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I didn't know any of this before. I've had the same bottle of CaCl2 that I purchased from LHBS about a year ago. It is the kind in the prill form. So i decided to grab a handful of the little dessicant packets and bake for 2 hours at 200 degrees F. I'll store the bottle in a tupperware with the dessicant.

Before I baked, I weighed what I had, then I weighed after baking. I didn't get much of a change. It was 37.2 grams before and 36.8 grams after.

So i guess my CaCl2 didn't change much from my initial purchase?
 

mabrungard

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At 200F, you didn't really do anything. As pointed out above, the temperature needs to be pretty high to get the hydrated water out of the molecules. Give it another try at 200C.
 

schematix

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I am going to atttempt to make a CaCl2 solution for my brew this weekend and wanted to make sure I understood how to do this. I have a several year old packet of CaCl2 that has been stored air tight and dry but I question its original form and current purity. I assume its somewhere between 75-95% anhydrous at this point but i don't really know. My goal is to make a maximum 20% w/w solution.

This is my proposed procedure:

1. Measure (by weight) all of the CaCl2. Let's say it weighs 50g.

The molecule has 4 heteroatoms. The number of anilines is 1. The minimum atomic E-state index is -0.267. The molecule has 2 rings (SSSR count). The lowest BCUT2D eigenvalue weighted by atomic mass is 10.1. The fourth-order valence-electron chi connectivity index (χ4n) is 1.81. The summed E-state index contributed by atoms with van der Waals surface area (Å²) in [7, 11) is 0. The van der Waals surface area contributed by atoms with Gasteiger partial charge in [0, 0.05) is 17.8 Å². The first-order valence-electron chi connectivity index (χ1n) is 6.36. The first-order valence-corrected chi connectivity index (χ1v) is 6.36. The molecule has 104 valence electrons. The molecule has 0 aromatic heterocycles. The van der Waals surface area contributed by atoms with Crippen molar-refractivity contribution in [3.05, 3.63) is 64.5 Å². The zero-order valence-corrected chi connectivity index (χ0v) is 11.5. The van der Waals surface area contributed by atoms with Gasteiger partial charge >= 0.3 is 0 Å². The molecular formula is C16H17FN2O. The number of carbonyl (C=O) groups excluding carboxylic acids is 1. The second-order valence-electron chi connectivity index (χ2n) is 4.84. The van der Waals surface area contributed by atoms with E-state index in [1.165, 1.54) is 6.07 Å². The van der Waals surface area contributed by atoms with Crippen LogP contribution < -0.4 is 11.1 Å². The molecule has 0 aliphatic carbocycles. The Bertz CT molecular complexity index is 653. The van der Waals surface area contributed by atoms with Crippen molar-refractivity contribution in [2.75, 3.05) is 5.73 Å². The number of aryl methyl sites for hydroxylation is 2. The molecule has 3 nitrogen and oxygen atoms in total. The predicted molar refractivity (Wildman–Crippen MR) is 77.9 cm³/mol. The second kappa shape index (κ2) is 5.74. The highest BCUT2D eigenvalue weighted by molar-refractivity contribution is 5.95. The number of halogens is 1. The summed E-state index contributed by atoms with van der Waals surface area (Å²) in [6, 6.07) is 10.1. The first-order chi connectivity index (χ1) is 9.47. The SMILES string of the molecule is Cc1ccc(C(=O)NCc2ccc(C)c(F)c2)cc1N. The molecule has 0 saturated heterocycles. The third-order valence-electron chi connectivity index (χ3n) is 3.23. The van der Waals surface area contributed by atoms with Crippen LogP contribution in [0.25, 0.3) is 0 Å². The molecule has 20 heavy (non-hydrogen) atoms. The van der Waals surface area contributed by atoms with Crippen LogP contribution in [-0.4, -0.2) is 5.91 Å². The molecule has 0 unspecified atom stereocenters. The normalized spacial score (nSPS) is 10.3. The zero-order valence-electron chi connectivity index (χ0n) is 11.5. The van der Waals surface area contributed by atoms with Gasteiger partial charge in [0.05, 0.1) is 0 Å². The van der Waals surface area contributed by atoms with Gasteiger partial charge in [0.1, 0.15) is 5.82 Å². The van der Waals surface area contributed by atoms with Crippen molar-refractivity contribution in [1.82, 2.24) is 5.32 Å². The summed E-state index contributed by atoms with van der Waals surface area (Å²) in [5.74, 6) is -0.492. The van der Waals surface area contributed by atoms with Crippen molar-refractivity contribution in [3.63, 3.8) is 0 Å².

2. To get maximum 20% strength, I will weigh 5x50g=250g of distilled water and add the CaCl2 and mix until dissolved. I will then chill to room temp and measure the SG with my hydrometer. Let's say it measures at 1.150. Using some of the provided formulas this would mean the real w/w is about 16%, and that corresponds to about 190g/L.

3. Assuming I need 3.2g of CaCl2 to hit my numbers, I'd measure out 16.84mL (3.2g/190g/L) of this solution, and add it to the main water.

4. Done. Go drink a beer in celebration.

Will this procedure yield my desired results?
 

schematix

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I followed my procedure above to create a ~20% solution yielded a ~12.5% solution. So my CaCl2 was holding onto a lot of water and throwing my weight measurements into question. Glad I did this!
 

schematix

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So i went back to this CaCl2 solution I made some weeks ago and there is quite a bit of a white powdery material in the bottom of the jar.

Any idea what this could be? The solution was completely dissolved when i first made it, minus maybe a few grans that wouldn't dissolve.
 

schematix

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Where did the calcium carbonate come from? Has my solution changed in strength?
 

schematix

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Hmm. It has been in a tightly sealed canning jar.

I'm not a chemist by trade (I prefer controlling electrons), but stretching my memory back to college it doesn't look like that reaction is balanced. Is it reacting with atmospheric oxygen and carbon dioxide?

Is this reaction reversible under any conditions or is this solution now a throw-away?
 
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ajdelange

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It isn't because I left out the CO2 which does indeed come from the air. If it's not chalk then I don't know what it is. Try decanting the liquid. That is still useable. The strength probably did not change very much but you could always recheck SG. Try adding some vinegar to the residue to see if it fizzes.
 
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ajdelange

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I'm not a chemist by trade (I prefer controlling electrons)...
Actually, that is exactly what a chemist does.